Computed Tomography Scanning

Computed tomography (CT) scanning plays an increasingly important role in the evaluation of elderly patients with abdominal pain, especially when the diagnosis is unclear. [11] This imaging modality allows the identification of the site of gastrointestinal perforations and of ischemia and the determination of the most predictive signs in this diagnosis. Reginelli et al do not recommend delaying obtaining CT scan results until all clinicobiologic data are available. [11]

In another study that evaluated routine versus selective CT imaging in 300 adult patients with acute abdominal pain (n = 74 aged >65 y), Lehtimaki et al found a higher likelihood of obtaining a specific diagnosis with increasing age and, if determining a specific diagnosis was essential, then routine CT scanning was more cost effective in elderly patients than in younger patients. [12]  In general, routine CT scanning was more expensive than selective CT scanning. The investigators indicated that liberal use of CT scanning may be supported in the geriatric population owing to the diagnostic challenges of assessing acute abdominal pain in this group. [12]

Millet et al reported that systematic unenhanced CT scanning for acute nontraumatic abdominal symptoms in 401 seniors (age ≥75 y) improved emergency department diagnosis (from 76.8% to 85%) and management (from 88.5% to 95.8%) compared to the current practice in a prospective study. [13] In addition, systematic unenhanced abdominal CT scanning identified 30.3% of acute unsuspected abdominal disease, of which 3.4% required unexpected surgical intervention.

CT scanning is the study of choice for suspected diverticulitis, having a sensitivity of 93%, and is very sensitive in patients with possible appendicitis when the diagnosis is not clear. [14, 15]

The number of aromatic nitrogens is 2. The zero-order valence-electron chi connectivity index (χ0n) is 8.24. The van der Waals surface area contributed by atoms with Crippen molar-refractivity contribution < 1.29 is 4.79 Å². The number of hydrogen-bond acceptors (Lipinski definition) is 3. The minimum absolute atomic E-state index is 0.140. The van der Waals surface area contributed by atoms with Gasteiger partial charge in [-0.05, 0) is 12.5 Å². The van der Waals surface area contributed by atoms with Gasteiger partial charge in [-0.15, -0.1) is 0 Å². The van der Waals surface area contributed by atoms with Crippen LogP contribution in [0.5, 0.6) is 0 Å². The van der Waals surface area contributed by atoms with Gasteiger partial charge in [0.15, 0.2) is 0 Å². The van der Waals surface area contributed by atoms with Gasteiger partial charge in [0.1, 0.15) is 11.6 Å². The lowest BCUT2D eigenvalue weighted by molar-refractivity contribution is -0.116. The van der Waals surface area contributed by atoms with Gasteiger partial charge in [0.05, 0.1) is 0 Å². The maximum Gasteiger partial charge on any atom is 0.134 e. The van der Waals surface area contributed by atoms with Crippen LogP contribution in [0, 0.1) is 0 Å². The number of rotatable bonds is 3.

When performing CT scanning to exclude diverticulitis, allow enough time for the oral contrast to reach the distal colon (usually 2-3 h). One study demonstrated that using CT scan with only water-soluble contrast administered by enema without intravenous (IV) or oral contrast had a sensitivity for diverticulitis of 99% and appeared to be safe. Avoid barium enema in patients with suspected diverticulitis. See the images below.

CT scan of a 62-year-old man who reported 2 weeks CT scan of a 62-year-old man who reported 2 weeks of left lower quadrant abdominal pain. CT scan reveals fat stranding and multiple diverticula around the descending colon. A phlegmon containing bowel and inflammatory tissue has eroded into the left psoas muscle.
A lower CT scan slice from a 62-year-old man who r A lower CT scan slice from a 62-year-old man who reported 2 weeks of left lower quadrant abdominal pain. Multiple diverticula are observed with an inflammatory mass overlying the left ilium.

In stable patients with suspected abdominal aortic aneurysm (AAA), CT scanning with IV contrast is approximately 100% sensitive.

Noncontrast helical CT scan is reported to be 95-100% sensitive in detecting nephrolithiasis and ureterolithiasis. Unfortunately, many elderly patients have vascular calcifications in the pelvis, making interpretation more difficult. The presence of ureteral dilatation or perinephric stranding can help establish the diagnosis.

CT scanning combined with CT angiography is increasingly used in the evaluation of suspected mesenteric ischemia. In a 2000 position statement by the American Gastrointestinal Society, it was stated that CT was of limited use in the diagnosis of mesenteric ischemia. Subsequent studies have strongly advocated for the use of multidetector-row CT in the evaluation of mesenteric ischemia, [16, 17] including one prospective study that found an overall sensitivity of 96%, with specificity of 94%. [18] Multidetector-row CT scanning had the additional advantage of identifying an alternate diagnosis in 58% of patients without mesenteric ischemia.



Although this is difficult to obtain on an emergency basis in some institutions, angiography remains the study of choice for mesenteric ischemia.

Nuclear medicine imaging (hepatic 2,6 dimethyliminodiacetic acid [HIDA] scan or diisopropyl iminodiacetic acid [DISIDA] scan)

This is helpful for patients in whom cholecystitis is suspected when the diagnosis is not clear. HIDA and DISIDA scanning both provide a very high negative predictive value.



Perform an ECG in all elderly patients with upper abdominal pain and in all unstable patients.